Spritz: How to read a novel in under 90 minutes

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  • 7 years ago
  • Posted: March 6, 2014 at 12:17 pm

How fast do you read? A 500 pages novel takes you two days to finish? A week? Ordinarily medium paged novels require at least two days to read from back to back without major breaks. My record time was reading a 1200 pages novel in under 24 hours after I learnt how to skip non-important paragraphs.

The eternity taken to read a novel stems from the fact that most of us only read at speeds of between 200 and 400 words per minute. But in today’s world where we have Facebook and Twitter generating new information at millions and billions upon trillions of words per minute, there is need to change the speed at which we digest the new information – at least so that we can reduce the level of disconnect we have with our friends on Facebook and followers on Twitter.

To help in this, a startup has developed a technology that promises to reduce the reading time of an ordinary novel from over two days to under 90 minutes. Spritz, as the Startup calls itself, has come up with a technique that utilizes Rapid Serial Visual Presentation to present information to the reader. It is said that when ones eyes are fixated at a point, the brain becomes capable of processing information faster than when the eyes are wondering from side to side or from top to bottom when reading.

When your eyes move when reading, you normally process about 200 to 400 words per minute but when you fix your eyes at a focal point where new words appear (see GIFs below), the brain can process information at speeds more than 1000 words per minute. This means one can get to read tweets and Facebook updates at more than 2.5 times faster than currently is the case….meaning if you read only 100 tweets each time you are on Twitter, Spritz wants you to increase that to at least 250 tweets.

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Looking at the GIFs though, I personally won’t use Spritz to read. The changing texts seem not to have a beginning neither an end so it becomes really difficult to make sense of the words that, to me, appear randomly on screen. I haven’t done any research on how the brain comfortably makes sense of words in a sentence but I think it isn’t practical for the brain to keep “in mind” the words it saw a few seconds ago but cannot be retraced. I do believe that for us to make sense of words in a sentence, we need to be able to access previously read words (sub-consciously) and even have a quick glance of a few words ahead. This ability was somehow demonstrated by NatGeo’s Brain Game programme a few months back.

But that is me thinking. An explanation by Huff Post has it differently, see explanation below.

Here’s a little bit more about how it works: In every word you read, there is an “Optimal Recognition Point” or ORP. This is also called a “fixation point.” The “fixation point” in every word is generally immediately to the left of the middle of a word, explains Kevin Larson, of Microsoft’s Advanced Reading Technologies team. As you read, your eyes hop from fixation point to fixation point, often skipping significantly shorter words.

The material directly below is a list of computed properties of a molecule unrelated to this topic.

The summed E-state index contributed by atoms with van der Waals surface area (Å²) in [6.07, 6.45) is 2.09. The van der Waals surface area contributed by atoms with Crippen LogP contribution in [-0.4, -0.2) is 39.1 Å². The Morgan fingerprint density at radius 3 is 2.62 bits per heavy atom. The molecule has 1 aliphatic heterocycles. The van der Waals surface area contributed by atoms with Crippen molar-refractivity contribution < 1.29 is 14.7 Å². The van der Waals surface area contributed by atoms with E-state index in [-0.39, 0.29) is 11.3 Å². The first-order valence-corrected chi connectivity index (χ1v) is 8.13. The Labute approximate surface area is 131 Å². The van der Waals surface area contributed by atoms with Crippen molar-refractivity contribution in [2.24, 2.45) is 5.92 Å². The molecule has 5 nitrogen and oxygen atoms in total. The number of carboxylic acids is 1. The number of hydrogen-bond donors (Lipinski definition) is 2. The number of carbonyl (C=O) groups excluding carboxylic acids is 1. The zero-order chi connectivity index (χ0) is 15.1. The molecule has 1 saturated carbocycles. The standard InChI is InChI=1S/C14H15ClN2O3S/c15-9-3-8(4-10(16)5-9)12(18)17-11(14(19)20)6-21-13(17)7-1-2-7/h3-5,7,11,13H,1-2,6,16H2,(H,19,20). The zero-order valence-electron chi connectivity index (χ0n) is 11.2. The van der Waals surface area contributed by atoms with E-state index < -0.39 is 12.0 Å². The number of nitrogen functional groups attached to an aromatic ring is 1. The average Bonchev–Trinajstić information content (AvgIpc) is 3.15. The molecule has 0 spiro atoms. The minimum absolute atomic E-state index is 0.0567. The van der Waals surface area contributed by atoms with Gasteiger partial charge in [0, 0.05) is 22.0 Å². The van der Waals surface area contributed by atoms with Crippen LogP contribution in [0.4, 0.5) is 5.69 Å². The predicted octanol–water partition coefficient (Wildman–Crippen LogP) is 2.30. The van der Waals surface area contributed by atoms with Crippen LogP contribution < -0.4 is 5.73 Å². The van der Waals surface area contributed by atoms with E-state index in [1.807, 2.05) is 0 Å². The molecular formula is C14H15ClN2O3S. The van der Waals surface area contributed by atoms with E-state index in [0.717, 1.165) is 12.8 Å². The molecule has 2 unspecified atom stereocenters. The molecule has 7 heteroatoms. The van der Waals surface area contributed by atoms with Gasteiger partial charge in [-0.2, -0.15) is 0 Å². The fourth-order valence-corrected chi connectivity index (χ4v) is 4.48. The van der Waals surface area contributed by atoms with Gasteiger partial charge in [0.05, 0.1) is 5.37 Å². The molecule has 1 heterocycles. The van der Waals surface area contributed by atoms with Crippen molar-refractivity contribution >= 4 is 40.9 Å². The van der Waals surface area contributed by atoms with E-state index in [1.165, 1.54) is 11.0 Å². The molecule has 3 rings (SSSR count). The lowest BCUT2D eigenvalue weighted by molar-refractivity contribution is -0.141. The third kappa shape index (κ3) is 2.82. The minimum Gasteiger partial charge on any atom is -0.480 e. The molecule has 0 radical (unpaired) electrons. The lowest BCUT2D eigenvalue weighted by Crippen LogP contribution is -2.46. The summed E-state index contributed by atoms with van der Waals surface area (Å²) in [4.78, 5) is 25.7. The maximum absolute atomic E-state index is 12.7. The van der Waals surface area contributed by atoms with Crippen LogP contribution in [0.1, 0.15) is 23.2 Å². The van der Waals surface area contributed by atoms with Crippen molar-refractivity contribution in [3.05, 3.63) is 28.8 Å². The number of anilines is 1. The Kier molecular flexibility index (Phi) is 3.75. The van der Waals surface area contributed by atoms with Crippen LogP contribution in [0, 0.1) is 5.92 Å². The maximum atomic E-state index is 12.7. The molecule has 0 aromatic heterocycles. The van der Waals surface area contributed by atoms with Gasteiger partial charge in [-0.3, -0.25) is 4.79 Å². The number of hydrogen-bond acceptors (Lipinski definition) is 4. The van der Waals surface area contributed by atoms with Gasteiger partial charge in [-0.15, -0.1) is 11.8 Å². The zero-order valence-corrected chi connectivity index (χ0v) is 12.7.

“After your eyes find the ORP, your brain starts to process the meaning of the word that you’re viewing,” Spritz explains on its website. Spritz indicates the ORP by making it red, and positions each word so that the ORP is at the same point, so your eyes don’t have to move. That’s what makes it different from RSVP speed reading, which just shows you words in rapid succession with no regard to the ORP.


And lastly here are the GIFs that explain how Spritz wants to work.

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Does reading the above GIF feel slow? The words are paced at 250 words per minute which should be within the range of reading sentences normally. If it feels slow then well, I think we need to get a faster one. See if you can read this second one that is paced at 350 words a minute.


If you have a slow brain like mine I bet you must be losing some words at this rate. Since ordinarily you are able to read at speeds of up to 400 words a minute, then the speed of words above shouldn’t be too fast, right? And we are not there yet. Spritz says the brain can handle up to 1,000 words per minute so let’s see what half that speed feels like.


Did you manage to make sense of what Spritz is trying to say at 500 words per minute? Way too fast for you? Well they are saying that you need to practice a bit and with time you’ll feel comfortable reading such high paced words. They also want you to like them on Facebook and follow them on Twitter so that you can help spread the word for people to get the Spritz App once it is out.

I hope it’s not only me but at 500 words per minute, I needed to ‘re-read’ the sentences more than thrice for me to make sense of the information being conveyed. If I divide the 500 words per minute  by three my actual reading speed with Spritz comes to 166 words a minute…way below my normal reading speed which has been rated as 201 words per minute. What would be my reading speed at 1000 words per minute? Maybe below 100 words per minute…

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Will you use Spritz for your reading?

What is your opinion on the topic?
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